In a biography about Voltaire, author Evelyn Beatrice Hall once wrote "I disapprove of what you say, but I will defend to the death your right to say it". It was designed to illustrate the philosopher’s attitude towards censorship and it’s often cited by those in opposition of such (and usually incorrectly attributed to the subject of the biography himself). What is often forgotten is that Voltaire was also a great proponent of equality and civic responsibility. A famous quote that actually was by him is “All men are equal; it is not their birth, but virtue itself that makes the difference.”
I’m certain that were the great man alive today, he wouldn’t be citing Ion Fury as a bastion of freedom of speech. Although he never directly said it, he was known to take the same attitude as Uncle Ben, namely that with great power comes great responsibility. This, for me, is what we have lost sight of recently, and especially in the gaming community. It’s all very well expecting the right to free speech, but what happened to the responsibility to use that free speech in a manner that doesn’t harm others?
When someone pointed the existence of an object with a puerile gay joke written on it to Voidpoint, it made the sensible decision to decide that it’s not the ‘90s any more and replace the item. They even made a statement to that effect, citing that replacing it would give an item more in keeping with the game world anyway. Then came the review bombs, and suddenly the company has changed their mind like a cat that’s had a door opened for it.
At first glance, the whole u-turn on “Ogay soap” is a storm in a teacup. It’s just a harmless joke, right? What’s the problem with it? The problem, of course, is the normalisation of negatives. Speaking as an LGBT gamer, I genuinely don’t take offence to the name of the fictional soap, but I still don’t think that it’s appropriate to leave it in game. The “joke” is literally that putting the word “gay” in something is funny. This is exactly the same as in the playground when I was a child and it was used as a term to mean anything that was bad, as in “OMG, that’s so gay!”
It’s the little ripples that start big waves, and when you have a problem like people being attacked, hospitalised, and even killed for their sexual orientation, then it makes sense to not throw stones into the lake. The people that make gay jokes aren’t themselves commiting the hate crimes, but they are helping to enable those that do. If nobody is stopping game developers making corny jokes about the gays, then what’s to stop people making slightly hurtful remarks about them? And if slightly hurtful remarks are ok, then presumably quite cutting ones are too? Well, if we’re going down that road then presumably a little queer-bashing is fine too, right? I might be extrapolating to ridiculous proportions here, but things can and do escalate like this. Do we really want to take the risk that they will for the sake of an ambient item that doesn’t even serve a functional purpose in the game?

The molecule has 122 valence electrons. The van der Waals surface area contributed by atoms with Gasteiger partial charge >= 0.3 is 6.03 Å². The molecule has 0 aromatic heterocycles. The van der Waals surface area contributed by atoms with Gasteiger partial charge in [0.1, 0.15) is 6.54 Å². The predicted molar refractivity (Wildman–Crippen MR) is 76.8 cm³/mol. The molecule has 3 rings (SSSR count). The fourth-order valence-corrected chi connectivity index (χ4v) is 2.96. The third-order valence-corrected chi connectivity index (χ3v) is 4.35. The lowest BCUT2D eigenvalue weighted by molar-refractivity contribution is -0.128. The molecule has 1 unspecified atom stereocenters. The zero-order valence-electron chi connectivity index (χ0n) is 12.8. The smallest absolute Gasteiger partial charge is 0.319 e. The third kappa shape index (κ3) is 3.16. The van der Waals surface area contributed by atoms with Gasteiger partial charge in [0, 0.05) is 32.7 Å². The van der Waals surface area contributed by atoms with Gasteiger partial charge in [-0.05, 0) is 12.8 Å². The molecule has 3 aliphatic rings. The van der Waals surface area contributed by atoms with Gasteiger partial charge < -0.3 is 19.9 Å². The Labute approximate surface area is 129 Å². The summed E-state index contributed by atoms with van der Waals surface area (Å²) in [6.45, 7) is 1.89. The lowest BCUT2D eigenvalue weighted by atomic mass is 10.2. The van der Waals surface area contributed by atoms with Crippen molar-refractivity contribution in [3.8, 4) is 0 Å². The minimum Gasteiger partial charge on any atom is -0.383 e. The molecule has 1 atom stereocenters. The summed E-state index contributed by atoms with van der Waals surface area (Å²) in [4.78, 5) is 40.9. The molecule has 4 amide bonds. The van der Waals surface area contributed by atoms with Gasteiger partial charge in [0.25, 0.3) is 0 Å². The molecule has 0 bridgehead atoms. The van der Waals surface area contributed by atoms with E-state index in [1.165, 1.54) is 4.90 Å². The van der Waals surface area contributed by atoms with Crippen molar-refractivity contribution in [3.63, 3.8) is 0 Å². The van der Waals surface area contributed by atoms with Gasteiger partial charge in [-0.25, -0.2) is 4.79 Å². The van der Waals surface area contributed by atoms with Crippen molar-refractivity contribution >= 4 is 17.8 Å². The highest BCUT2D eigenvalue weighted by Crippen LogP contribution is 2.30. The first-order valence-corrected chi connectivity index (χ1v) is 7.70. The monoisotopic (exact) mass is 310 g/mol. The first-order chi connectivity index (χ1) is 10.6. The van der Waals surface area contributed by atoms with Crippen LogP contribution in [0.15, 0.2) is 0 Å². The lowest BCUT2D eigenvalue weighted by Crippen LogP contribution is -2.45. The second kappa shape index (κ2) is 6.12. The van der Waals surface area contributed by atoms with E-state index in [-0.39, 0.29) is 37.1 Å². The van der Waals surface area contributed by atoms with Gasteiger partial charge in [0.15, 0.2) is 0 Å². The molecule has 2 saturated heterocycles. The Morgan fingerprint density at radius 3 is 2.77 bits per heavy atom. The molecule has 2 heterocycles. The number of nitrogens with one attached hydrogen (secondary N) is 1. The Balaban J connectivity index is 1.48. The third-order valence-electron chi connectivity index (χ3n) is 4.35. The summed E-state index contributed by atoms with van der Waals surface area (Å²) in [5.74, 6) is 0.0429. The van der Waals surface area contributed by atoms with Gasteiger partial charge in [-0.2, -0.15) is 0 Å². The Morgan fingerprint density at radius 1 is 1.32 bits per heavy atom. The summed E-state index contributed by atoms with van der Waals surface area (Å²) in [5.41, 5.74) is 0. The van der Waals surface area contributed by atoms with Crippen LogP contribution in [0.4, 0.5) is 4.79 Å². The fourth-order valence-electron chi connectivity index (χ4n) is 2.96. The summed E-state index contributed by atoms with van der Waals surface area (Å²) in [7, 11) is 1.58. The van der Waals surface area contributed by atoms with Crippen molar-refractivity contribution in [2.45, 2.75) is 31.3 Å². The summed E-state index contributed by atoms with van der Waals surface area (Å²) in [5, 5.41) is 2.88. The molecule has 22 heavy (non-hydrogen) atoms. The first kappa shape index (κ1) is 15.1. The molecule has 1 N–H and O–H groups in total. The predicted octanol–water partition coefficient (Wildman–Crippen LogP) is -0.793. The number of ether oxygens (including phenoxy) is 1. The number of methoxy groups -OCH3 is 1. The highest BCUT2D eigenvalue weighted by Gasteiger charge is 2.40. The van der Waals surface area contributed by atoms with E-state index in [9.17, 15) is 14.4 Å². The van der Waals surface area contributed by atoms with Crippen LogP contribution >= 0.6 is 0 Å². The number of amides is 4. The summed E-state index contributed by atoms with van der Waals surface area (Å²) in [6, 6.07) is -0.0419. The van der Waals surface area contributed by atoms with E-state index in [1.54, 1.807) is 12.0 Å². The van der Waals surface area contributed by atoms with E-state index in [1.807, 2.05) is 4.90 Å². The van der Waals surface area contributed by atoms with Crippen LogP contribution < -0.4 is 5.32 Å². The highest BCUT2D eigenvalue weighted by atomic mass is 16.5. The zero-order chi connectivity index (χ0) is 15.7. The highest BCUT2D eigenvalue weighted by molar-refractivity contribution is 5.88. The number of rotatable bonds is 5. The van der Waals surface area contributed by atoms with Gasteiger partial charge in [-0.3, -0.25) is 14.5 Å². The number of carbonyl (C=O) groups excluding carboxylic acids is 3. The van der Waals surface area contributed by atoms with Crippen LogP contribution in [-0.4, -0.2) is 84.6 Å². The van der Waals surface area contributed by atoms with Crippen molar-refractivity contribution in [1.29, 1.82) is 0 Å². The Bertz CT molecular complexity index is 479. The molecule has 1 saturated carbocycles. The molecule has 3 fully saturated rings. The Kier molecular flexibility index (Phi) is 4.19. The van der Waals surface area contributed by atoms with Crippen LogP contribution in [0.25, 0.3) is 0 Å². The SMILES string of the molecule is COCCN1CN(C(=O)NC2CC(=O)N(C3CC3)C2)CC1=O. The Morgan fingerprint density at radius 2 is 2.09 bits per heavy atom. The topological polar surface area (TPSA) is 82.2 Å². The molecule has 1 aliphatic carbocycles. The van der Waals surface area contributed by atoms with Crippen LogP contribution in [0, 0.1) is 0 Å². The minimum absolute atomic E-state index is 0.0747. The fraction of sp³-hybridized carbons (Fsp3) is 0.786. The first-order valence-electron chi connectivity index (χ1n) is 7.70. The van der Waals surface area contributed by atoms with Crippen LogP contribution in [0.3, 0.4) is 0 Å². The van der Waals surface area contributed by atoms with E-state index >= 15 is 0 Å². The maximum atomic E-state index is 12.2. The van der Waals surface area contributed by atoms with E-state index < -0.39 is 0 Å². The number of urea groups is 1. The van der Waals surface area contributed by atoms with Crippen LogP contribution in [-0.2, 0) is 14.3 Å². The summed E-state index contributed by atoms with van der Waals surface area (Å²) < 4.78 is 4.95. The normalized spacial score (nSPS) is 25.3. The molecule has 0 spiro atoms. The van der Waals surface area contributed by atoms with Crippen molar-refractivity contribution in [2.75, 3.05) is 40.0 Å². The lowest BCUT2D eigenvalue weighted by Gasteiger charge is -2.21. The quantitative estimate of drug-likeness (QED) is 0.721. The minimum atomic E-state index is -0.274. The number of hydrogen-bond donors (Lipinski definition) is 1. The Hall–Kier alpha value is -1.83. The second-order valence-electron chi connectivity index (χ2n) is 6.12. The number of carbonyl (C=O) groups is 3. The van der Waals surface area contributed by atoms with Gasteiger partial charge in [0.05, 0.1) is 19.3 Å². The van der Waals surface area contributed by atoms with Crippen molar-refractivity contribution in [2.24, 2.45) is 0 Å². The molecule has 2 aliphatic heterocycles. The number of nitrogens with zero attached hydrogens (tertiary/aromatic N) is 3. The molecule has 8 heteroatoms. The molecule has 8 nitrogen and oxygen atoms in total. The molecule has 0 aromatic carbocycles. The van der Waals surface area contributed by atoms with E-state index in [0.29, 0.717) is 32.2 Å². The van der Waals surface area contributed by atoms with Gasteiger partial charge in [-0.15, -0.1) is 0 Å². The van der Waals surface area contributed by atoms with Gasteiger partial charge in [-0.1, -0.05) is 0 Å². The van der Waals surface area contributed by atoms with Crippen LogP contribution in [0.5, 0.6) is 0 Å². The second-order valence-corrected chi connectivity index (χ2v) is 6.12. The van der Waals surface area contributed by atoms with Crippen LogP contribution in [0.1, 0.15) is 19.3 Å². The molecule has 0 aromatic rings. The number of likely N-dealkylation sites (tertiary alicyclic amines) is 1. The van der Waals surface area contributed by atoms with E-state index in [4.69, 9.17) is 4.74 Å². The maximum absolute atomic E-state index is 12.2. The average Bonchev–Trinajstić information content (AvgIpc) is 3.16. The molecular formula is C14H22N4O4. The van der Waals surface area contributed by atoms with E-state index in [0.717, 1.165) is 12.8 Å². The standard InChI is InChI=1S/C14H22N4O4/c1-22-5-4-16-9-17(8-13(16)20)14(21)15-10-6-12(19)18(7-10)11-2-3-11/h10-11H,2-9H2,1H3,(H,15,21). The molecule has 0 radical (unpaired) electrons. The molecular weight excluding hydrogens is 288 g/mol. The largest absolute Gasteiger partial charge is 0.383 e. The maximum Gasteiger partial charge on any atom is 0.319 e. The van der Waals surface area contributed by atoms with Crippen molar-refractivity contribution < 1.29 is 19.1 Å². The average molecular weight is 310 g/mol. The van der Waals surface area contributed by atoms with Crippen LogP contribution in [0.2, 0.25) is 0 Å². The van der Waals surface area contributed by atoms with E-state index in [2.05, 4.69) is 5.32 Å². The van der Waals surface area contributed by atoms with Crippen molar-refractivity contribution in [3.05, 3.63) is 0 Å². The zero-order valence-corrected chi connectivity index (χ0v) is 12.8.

The current word from Voidpoint is that it never supported censorship, and the innocent little soap bottle that all the SJW’s got their knickers in a twist over will be staying in a game as a fuck you to anybody who dares to think that laughing at gay people isn’t side-splittingly hilarious. As a result, it is now being heralded on Twitter as the saviour of common sense and free speech. Sure, UNESCO might be condemining the murder of journalists that speak out against oppresive government, but Voidpoint left a shit joke in a game, which is so much more relevant.
As someone who sees their creative work edited and amended before publication, I’m used to some things remaining on the cutting room floor. It’s not entirely unheard of for me to make jokes that are pushing the boundaries of taste and decency on occasion, but the one thing I’ve always been careful to do is to not say anything that could be cited as justification by anyone committing a hate crime. Sometimes though, I’ll step over the line, and my editor will point out how a statement could be construed, suggesting a different phrase. This is fine though, some things belong on the cutting room floor. This could have been the outcome with Ion Fury, but it hasn’t been because of the outcry from people who think that any joke, however weak, needs protecting. (Incidentally I’m certain that at some point in the comments, someone will find something that I’ve said which makes me a hypocrite in their eyes, so good for you future detractors, and I’m sorry for any offence.)
There are plenty of wrongs in this world to be righted where people don’t get to speak freely, and I agree with protecting them, but to paraphrase the developer itself, is a cheap gay joke the right hill to die on? In my opinion it isn’t, and Voidpoint probably agree, but there’s no way it can win now. The developer is stuck between a rock and a hard place, and as the most vocal complainants were the ones who were potentially going to reduce their sales, the only sensible business decision was to cave. As a consumer and someone who has had to bear the brunt of the normalisation of negativity however, the best decision for me is to play something else.